We’ve become routinized, codified and structured and live out a fairly dull existence. But we don’t have to. Those of us who do get a call to do something bigger, better … some higher calling—it’s often to leave your job, to leave your career and follow your calling.
SK: Joseph Campbell called it “Follow Your Bliss.”
ANSWERING THE CALL
JR: Yes, he did. That’s what I’m talking about. I’m keen on teaching my students at Emory University’s Goizueta Business School on not going after a job or a career but a calling.
In 1994, after having a meteoric rise in the advertising industry, winning every possible award (over 500 of them), and really gathering all of the stuff that is supposed to make you happy, I recognized that when you got to the top of the mountain, what you find up there was what you brought with you. And those gold statues actually weighed me down on the hike up. Worse … having the gold statues up there really means nothing.
SELLING YOU WHAT YOU DON’T NEED
That’s when I had a “spear in the chest” moment. I recognized that all of the work I was doing on behalf of the advertising agency was really nothing else than selling people what they didn’t need. Then I started thinking about advertising as the grandest, social experiment in civilization that had basically failed.
JR: Because we can’t get enough of what we don’t need. If you have any industry that’s a trillion-dollar industry focused on getting people what they don’t need, then to what end or benefit is that?
I thought the advertising industry had the smartest, most creative people on the planet, and I asked myself, can’t we do better? Can marketing move from marketing to seller to marketing to serve as a healer? This concept was very exciting to me.
I combed through history, I looked throughout civilization for the biggest ideas that actually served humankind. and I found what I call “master ideas.” Ideas like:
We shall overcome
God is law
For better or for worse
All men are created equal
Very big ideas that were not necessarily factual, but that I recognized as truths.
FINDING THE WHY
The hypothesis was:
Can a company—a marketing company—actually look into other companies as we look through civilization, searching for the instructive sparks of fire that actually gave birth to the company, that gave the company a reason for being alive? To find the”why?”
If you found the DNA of the why, that instructive spark of fire, then you could actually rebuild culture, wrap genuine value around it, be a more purposeful company and have that purpose drive strategy and tactics.
That notion was big enough for me to recognize a space that nobody had ever gone to in marketing. What I called it was from a word I borrowed from the psychiatric community—”ideation.” Now in the medical community, that’s not a very good word. It actually means to ruminate about suicide. But the second meaning of the word is the thought process—the thinking process. I combined that in with the notion of a marketing company that would call itself an ideation company that would deliver larger ideas for organizations with the hope that those ideas could help improve public life. And not just in the public perception of the brands, but the company whose advertising we’re supporting. To deliver real results for our clients.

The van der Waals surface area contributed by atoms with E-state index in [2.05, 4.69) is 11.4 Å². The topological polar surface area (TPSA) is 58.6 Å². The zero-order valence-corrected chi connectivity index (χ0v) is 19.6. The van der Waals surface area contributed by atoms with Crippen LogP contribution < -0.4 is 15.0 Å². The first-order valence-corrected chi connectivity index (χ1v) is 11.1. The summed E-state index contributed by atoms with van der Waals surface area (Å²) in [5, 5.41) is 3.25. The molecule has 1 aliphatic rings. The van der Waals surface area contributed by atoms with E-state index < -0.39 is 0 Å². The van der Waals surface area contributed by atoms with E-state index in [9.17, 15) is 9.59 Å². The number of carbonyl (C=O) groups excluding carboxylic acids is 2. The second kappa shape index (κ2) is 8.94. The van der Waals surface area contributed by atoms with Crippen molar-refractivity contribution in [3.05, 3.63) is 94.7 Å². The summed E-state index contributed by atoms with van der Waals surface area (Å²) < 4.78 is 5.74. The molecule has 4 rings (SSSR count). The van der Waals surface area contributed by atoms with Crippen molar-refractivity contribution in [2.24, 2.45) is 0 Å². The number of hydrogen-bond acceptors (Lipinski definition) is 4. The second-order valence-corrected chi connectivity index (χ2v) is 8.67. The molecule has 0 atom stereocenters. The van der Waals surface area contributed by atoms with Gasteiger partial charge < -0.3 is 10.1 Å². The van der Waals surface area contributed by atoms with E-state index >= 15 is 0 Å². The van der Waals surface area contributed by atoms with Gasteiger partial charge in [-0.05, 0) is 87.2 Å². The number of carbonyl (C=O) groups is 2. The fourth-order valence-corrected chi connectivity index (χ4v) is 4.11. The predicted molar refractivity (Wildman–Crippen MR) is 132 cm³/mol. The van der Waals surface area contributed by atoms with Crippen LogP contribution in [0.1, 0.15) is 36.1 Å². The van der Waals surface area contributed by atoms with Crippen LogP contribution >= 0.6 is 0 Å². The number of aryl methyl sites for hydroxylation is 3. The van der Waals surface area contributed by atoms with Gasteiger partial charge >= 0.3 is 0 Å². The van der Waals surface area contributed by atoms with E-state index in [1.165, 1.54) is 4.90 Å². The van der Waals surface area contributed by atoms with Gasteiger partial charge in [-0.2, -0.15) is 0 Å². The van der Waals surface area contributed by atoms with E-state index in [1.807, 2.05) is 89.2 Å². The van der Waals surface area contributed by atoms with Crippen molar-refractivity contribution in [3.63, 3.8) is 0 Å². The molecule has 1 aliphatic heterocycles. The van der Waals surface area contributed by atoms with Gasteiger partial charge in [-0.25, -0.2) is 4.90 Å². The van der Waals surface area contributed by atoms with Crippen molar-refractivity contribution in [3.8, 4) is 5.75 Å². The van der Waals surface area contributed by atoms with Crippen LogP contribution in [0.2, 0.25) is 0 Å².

BRIGHTHOUSE—THE EXECUTIVE BRANCH OF THINKING
And I thought “that’s pretty grand,” that should be in the executive branch of thinking. That, of course, would be in the White House. The White House turned into our company BrightHouse with the idea that I would attract the very best thinkers from around the globe in service of the globe and the people living on it.
“Ideals are like stars: You will not succeed in touching them with your hands, but like the seafaring man on the ocean desert of waters, you choose them as your guides, and following them, you reach your destiny.” – Carl Schurz
That was the vision to me years ago. Frankly, it was big enough of a vision. It’s kind of you to call it courageous, but the vision was more enlightening than courageous. It just wouldn’t let go of me. In all callings and in all purposes, when they’re given to you, they’re gifts. Once you acknowledge and hear it, it’s hard not to keep hearing it. Actually, it might take more courage to live a life that has not been lived than to fully recognize the power of the life you have inside you to be lived.
With that enlightenment, I put the word out and some exceptionally smart people came in. I fired all of my advertising clients except for Children’s Hospital, which I didn’t think was the right thing to do. That was 15 years ago and BrightHouse has really enjoyed a great journey helping other companies, other leaders and other marketers hear their call and take their journey.